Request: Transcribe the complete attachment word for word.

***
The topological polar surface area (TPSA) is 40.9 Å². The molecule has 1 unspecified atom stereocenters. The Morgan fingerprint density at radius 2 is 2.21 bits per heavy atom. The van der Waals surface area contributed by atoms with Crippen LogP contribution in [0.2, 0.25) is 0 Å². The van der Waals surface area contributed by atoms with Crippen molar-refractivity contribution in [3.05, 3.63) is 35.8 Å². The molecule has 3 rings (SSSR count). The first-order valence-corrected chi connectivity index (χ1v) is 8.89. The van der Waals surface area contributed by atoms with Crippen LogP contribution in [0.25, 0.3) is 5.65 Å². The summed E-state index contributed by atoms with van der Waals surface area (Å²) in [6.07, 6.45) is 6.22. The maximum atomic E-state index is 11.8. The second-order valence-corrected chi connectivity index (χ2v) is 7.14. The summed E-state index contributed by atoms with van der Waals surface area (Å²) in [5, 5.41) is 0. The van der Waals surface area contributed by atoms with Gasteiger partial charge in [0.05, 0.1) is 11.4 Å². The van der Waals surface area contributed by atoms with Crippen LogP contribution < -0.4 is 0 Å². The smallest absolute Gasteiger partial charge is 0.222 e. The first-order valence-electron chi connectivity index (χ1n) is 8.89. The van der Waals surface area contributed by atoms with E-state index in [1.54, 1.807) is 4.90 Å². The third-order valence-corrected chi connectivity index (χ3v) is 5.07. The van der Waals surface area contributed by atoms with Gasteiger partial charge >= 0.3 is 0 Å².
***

The topological polar surface area (TPSA) is 40.9 Å². The molecule has 1 unspecified atom stereocenters. The Morgan fingerprint density at radius 2 is 2.21 bits per heavy atom. The van der Waals surface area contributed by atoms with Crippen LogP contribution in [0.2, 0.25) is 0 Å². The van der Waals surface area contributed by atoms with Crippen molar-refractivity contribution in [3.05, 3.63) is 35.8 Å². The molecule has 3 rings (SSSR count). The first-order valence-corrected chi connectivity index (χ1v) is 8.89. The van der Waals surface area contributed by atoms with Crippen LogP contribution in [0.25, 0.3) is 5.65 Å². The summed E-state index contributed by atoms with van der Waals surface area (Å²) in [6.07, 6.45) is 6.22. The maximum atomic E-state index is 11.8. The second-order valence-corrected chi connectivity index (χ2v) is 7.14. The summed E-state index contributed by atoms with van der Waals surface area (Å²) in [5, 5.41) is 0. The van der Waals surface area contributed by atoms with Gasteiger partial charge in [0.05, 0.1) is 11.4 Å². The van der Waals surface area contributed by atoms with Crippen LogP contribution < -0.4 is 0 Å². The smallest absolute Gasteiger partial charge is 0.222 e. The first-order valence-electron chi connectivity index (χ1n) is 8.89. The van der Waals surface area contributed by atoms with E-state index in [1.54, 1.807) is 4.90 Å². The third-order valence-corrected chi connectivity index (χ3v) is 5.07. The van der Waals surface area contributed by atoms with Gasteiger partial charge >= 0.3 is 0 Å².